Perfect combination leads to an unforgettable evening
Coco Chanel would have felt right at home.
Had the French fashionista designed formal affairs in addition to women’s clothing and accessories, the result might have resembled A Reason to Taste: City of Lights, Ivy Tech Community College Northeast’s culinary fundraiser for student scholarships on Oct. 25—an event that grossed nearly $70,000 through ticket sales, fund-a-need donations, and silent auction items.
“It was also one of the classiest events I’ve been a part of in nearly 30 years of hosting events.” – Melissa Long, WPTA-TV 21Alive News Anchor
Chanel’s trademark style celebrates simplicity, elegance, and comfort, often in neutral colors. Using these black-and-white cues, along with slate gray linens and teal brilliance from strategically placed uplights, the College’s Student Life Center Gymnasium was transformed into a ’50s-inspired European lounge in homage to Chanel’s influence and the time period.
Not all elements of the College’s third-annual banquet were intentionally retro-chic in nature, however: Auction bidding went high-tech this year, allowing dinner guests to place and update bids through their smartphones and take advantage of charging stations, if needed, while socializing. They also had the opportunity to immortalize their playfulness in a photo booth near the fundraiser’s entrance.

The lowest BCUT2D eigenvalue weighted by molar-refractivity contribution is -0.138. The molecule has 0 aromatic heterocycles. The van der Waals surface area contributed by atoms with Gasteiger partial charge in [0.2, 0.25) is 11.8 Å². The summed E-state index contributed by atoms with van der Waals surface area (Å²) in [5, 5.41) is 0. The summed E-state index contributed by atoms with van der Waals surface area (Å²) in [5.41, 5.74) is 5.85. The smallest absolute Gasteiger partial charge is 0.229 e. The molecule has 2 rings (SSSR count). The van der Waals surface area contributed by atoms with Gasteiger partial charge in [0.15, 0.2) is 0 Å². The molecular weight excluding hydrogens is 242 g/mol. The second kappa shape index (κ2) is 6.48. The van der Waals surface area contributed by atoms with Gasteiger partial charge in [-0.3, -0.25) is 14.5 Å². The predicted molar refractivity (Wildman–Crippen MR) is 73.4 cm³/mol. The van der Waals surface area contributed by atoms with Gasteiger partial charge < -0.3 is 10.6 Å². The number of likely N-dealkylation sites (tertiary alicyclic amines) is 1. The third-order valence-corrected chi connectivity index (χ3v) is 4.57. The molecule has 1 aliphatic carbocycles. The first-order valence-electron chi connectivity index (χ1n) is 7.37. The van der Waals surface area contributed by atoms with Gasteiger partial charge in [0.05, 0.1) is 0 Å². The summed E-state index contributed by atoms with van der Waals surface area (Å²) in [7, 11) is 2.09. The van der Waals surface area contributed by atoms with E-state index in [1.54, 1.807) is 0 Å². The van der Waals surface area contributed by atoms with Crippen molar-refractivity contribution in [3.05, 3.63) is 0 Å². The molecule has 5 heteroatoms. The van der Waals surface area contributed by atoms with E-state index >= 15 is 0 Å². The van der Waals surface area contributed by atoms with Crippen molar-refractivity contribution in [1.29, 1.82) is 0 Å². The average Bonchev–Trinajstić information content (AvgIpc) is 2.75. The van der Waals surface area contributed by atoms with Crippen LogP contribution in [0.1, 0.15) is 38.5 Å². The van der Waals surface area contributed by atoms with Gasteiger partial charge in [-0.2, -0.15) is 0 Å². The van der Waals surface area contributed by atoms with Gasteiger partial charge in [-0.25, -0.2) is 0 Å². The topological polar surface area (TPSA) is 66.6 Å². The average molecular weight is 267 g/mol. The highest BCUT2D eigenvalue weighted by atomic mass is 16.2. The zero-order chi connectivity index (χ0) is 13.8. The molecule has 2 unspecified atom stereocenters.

Two familiar faces in Fort Wayne—WPTA-TV 21Alive news anchor Melissa Long and 21Alive sports director Tommy Schoegler—shared emcee duties.
“A Reason to Taste had delicious food and was beautifully coordinated,” Long said. “It was also one of the classiest events I’ve been a part of in nearly 30 years of hosting events. It was a fantastic evening all the way around, and I know Tommy (Schoegler) felt the same way.”
Clockwise from left: Numerous dinner guests opted to immortalize their playfulness at the fundraiser’s photo booth; this year’s silent auction featured 46 items for which 395 bids were placed. As a first for the event, dinner guests were allowed to place their bids electronically using a special smart device app; more than 240 dinner guests celebrated the evening over a six-course dinner, two wine samplings, and an open bar.
If imitation is the sincerest form of flattery, then the true beneficiaries of this gesture were the 243 dinner guests in attendance at A Reason to Taste: City of Lights.
Each of the fundraiser’s five courses, including dessert, was inspired by food presentations and tastings experienced by one faculty chaperone and eight students in the Hospitality Administration program during a study-abroad trip to France last May.
“Pretty much all of the courses we served were pulled from meals we had, replicating components or dishes we saw while there,” said Chef Andrew Smith, trip chaperone and adjunct faculty member.
Highlights from the nearly one dozen cities and towns visited included a lecture on the mating rituals of mollusks during a visit to a snail farm in Cormoz and a meal and cooking demonstration by celebrated chef and restaurateur Jean-Michel Lorain at his Michelin three-star restaurant, La Côte Saint Jacques, in Joigny.
Upon their return to Fort Wayne, Smith and the eight students played active roles in planning the menu and ultimately plating the courses while classmates served the dinner guests.
The tastes and textures of the evening’s haute cuisine and wine pairings were warmly greeted by dinner guest Cheri Becker.
“Restaurateurs from around the country should come to Fort Wayne when they’re looking to hire. These students are awesome,” said Becker, vice president of leadership and community engagement for Greater Fort Wayne Inc.